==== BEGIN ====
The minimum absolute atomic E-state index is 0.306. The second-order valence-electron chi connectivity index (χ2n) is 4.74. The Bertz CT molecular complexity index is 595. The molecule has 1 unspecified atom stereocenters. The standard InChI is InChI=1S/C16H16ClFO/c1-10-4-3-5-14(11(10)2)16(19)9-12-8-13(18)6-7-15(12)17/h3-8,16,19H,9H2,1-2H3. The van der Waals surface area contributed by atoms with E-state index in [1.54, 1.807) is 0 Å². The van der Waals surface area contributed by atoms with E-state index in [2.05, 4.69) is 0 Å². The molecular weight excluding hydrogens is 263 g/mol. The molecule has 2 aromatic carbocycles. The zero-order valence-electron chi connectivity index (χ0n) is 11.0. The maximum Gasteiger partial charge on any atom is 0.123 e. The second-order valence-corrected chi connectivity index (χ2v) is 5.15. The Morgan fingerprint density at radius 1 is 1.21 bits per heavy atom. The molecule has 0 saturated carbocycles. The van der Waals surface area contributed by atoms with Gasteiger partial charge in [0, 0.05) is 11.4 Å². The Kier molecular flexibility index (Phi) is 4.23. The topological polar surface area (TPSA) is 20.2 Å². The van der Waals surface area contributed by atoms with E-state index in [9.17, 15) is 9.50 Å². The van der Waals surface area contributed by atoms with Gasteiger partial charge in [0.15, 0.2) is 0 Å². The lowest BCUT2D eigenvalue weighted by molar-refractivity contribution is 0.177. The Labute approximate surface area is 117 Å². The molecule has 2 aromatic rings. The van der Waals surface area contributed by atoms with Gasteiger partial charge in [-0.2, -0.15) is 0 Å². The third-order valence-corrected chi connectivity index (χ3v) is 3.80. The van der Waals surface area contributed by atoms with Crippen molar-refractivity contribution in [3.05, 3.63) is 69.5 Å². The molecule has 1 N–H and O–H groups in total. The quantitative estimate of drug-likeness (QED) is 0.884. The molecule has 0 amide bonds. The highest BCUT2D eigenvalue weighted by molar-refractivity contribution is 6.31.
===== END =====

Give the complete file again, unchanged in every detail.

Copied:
The minimum absolute atomic E-state index is 0.306. The second-order valence-electron chi connectivity index (χ2n) is 4.74. The Bertz CT molecular complexity index is 595. The molecule has 1 unspecified atom stereocenters. The standard InChI is InChI=1S/C16H16ClFO/c1-10-4-3-5-14(11(10)2)16(19)9-12-8-13(18)6-7-15(12)17/h3-8,16,19H,9H2,1-2H3. The van der Waals surface area contributed by atoms with E-state index in [1.54, 1.807) is 0 Å². The van der Waals surface area contributed by atoms with E-state index in [2.05, 4.69) is 0 Å². The molecular weight excluding hydrogens is 263 g/mol. The molecule has 2 aromatic carbocycles. The zero-order valence-electron chi connectivity index (χ0n) is 11.0. The maximum Gasteiger partial charge on any atom is 0.123 e. The second-order valence-corrected chi connectivity index (χ2v) is 5.15. The Morgan fingerprint density at radius 1 is 1.21 bits per heavy atom. The molecule has 0 saturated carbocycles. The van der Waals surface area contributed by atoms with Gasteiger partial charge in [0, 0.05) is 11.4 Å². The Kier molecular flexibility index (Phi) is 4.23. The topological polar surface area (TPSA) is 20.2 Å². The van der Waals surface area contributed by atoms with E-state index in [9.17, 15) is 9.50 Å². The van der Waals surface area contributed by atoms with Gasteiger partial charge in [0.15, 0.2) is 0 Å². The lowest BCUT2D eigenvalue weighted by molar-refractivity contribution is 0.177. The Labute approximate surface area is 117 Å². The molecule has 2 aromatic rings. The van der Waals surface area contributed by atoms with Gasteiger partial charge in [-0.2, -0.15) is 0 Å². The third-order valence-corrected chi connectivity index (χ3v) is 3.80. The van der Waals surface area contributed by atoms with Crippen molar-refractivity contribution in [3.05, 3.63) is 69.5 Å². The molecule has 1 N–H and O–H groups in total. The quantitative estimate of drug-likeness (QED) is 0.884. The molecule has 0 amide bonds. The highest BCUT2D eigenvalue weighted by molar-refractivity contribution is 6.31.